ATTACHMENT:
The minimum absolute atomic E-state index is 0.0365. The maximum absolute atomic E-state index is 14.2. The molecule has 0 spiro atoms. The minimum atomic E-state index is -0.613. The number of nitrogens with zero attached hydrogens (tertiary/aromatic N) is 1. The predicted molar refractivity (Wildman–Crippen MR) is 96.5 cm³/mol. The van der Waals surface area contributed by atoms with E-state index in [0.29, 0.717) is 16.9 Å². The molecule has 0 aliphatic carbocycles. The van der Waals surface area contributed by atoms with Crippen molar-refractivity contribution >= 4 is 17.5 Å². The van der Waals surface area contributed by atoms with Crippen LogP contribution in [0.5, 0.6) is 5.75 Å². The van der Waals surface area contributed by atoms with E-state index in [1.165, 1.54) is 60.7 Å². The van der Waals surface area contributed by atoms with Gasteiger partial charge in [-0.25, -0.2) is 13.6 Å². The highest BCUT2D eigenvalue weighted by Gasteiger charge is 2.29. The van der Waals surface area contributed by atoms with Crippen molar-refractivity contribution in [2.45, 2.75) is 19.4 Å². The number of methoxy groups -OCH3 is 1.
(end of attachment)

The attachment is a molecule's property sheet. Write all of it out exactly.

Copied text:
The minimum absolute atomic E-state index is 0.0365. The maximum absolute atomic E-state index is 14.2. The molecule has 0 spiro atoms. The minimum atomic E-state index is -0.613. The number of nitrogens with zero attached hydrogens (tertiary/aromatic N) is 1. The predicted molar refractivity (Wildman–Crippen MR) is 96.5 cm³/mol. The van der Waals surface area contributed by atoms with E-state index in [0.29, 0.717) is 16.9 Å². The molecule has 0 aliphatic carbocycles. The van der Waals surface area contributed by atoms with Crippen molar-refractivity contribution >= 4 is 17.5 Å². The van der Waals surface area contributed by atoms with Crippen LogP contribution in [0.5, 0.6) is 5.75 Å². The van der Waals surface area contributed by atoms with E-state index in [1.165, 1.54) is 60.7 Å². The van der Waals surface area contributed by atoms with Gasteiger partial charge in [-0.25, -0.2) is 13.6 Å². The highest BCUT2D eigenvalue weighted by Gasteiger charge is 2.29. The van der Waals surface area contributed by atoms with Crippen molar-refractivity contribution in [2.45, 2.75) is 19.4 Å². The number of methoxy groups -OCH3 is 1.